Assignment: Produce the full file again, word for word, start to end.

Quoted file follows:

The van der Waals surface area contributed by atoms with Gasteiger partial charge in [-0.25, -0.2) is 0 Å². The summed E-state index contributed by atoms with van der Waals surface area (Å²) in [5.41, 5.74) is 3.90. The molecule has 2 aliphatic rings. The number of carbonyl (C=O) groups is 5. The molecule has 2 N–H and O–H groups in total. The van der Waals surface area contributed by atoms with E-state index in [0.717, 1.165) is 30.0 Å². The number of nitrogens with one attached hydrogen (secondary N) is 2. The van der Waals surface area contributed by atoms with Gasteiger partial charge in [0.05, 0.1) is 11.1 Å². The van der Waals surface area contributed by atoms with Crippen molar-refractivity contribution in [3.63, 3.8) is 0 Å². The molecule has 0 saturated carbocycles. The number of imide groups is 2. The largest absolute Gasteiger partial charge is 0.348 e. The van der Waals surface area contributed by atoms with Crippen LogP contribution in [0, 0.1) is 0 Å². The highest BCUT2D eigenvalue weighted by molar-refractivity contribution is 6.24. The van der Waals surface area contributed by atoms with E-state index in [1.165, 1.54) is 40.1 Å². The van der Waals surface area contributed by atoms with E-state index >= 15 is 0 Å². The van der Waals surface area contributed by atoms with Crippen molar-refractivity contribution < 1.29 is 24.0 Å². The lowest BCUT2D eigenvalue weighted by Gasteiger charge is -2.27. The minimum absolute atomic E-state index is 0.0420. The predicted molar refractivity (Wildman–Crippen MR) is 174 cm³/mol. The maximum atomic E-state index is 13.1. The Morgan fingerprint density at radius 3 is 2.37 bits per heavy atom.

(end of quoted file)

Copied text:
The van der Waals surface area contributed by atoms with Gasteiger partial charge in [-0.25, -0.2) is 0 Å². The summed E-state index contributed by atoms with van der Waals surface area (Å²) in [5.41, 5.74) is 3.90. The molecule has 2 aliphatic rings. The number of carbonyl (C=O) groups is 5. The molecule has 2 N–H and O–H groups in total. The van der Waals surface area contributed by atoms with E-state index in [0.717, 1.165) is 30.0 Å². The number of nitrogens with one attached hydrogen (secondary N) is 2. The van der Waals surface area contributed by atoms with Gasteiger partial charge in [0.05, 0.1) is 11.1 Å². The van der Waals surface area contributed by atoms with Crippen molar-refractivity contribution in [3.63, 3.8) is 0 Å². The molecule has 0 saturated carbocycles. The number of imide groups is 2. The largest absolute Gasteiger partial charge is 0.348 e. The van der Waals surface area contributed by atoms with Crippen LogP contribution in [0, 0.1) is 0 Å². The highest BCUT2D eigenvalue weighted by molar-refractivity contribution is 6.24. The van der Waals surface area contributed by atoms with E-state index in [1.165, 1.54) is 40.1 Å². The van der Waals surface area contributed by atoms with E-state index >= 15 is 0 Å². The van der Waals surface area contributed by atoms with Crippen molar-refractivity contribution < 1.29 is 24.0 Å². The lowest BCUT2D eigenvalue weighted by Gasteiger charge is -2.27. The minimum absolute atomic E-state index is 0.0420. The predicted molar refractivity (Wildman–Crippen MR) is 174 cm³/mol. The maximum atomic E-state index is 13.1. The Morgan fingerprint density at radius 3 is 2.37 bits per heavy atom.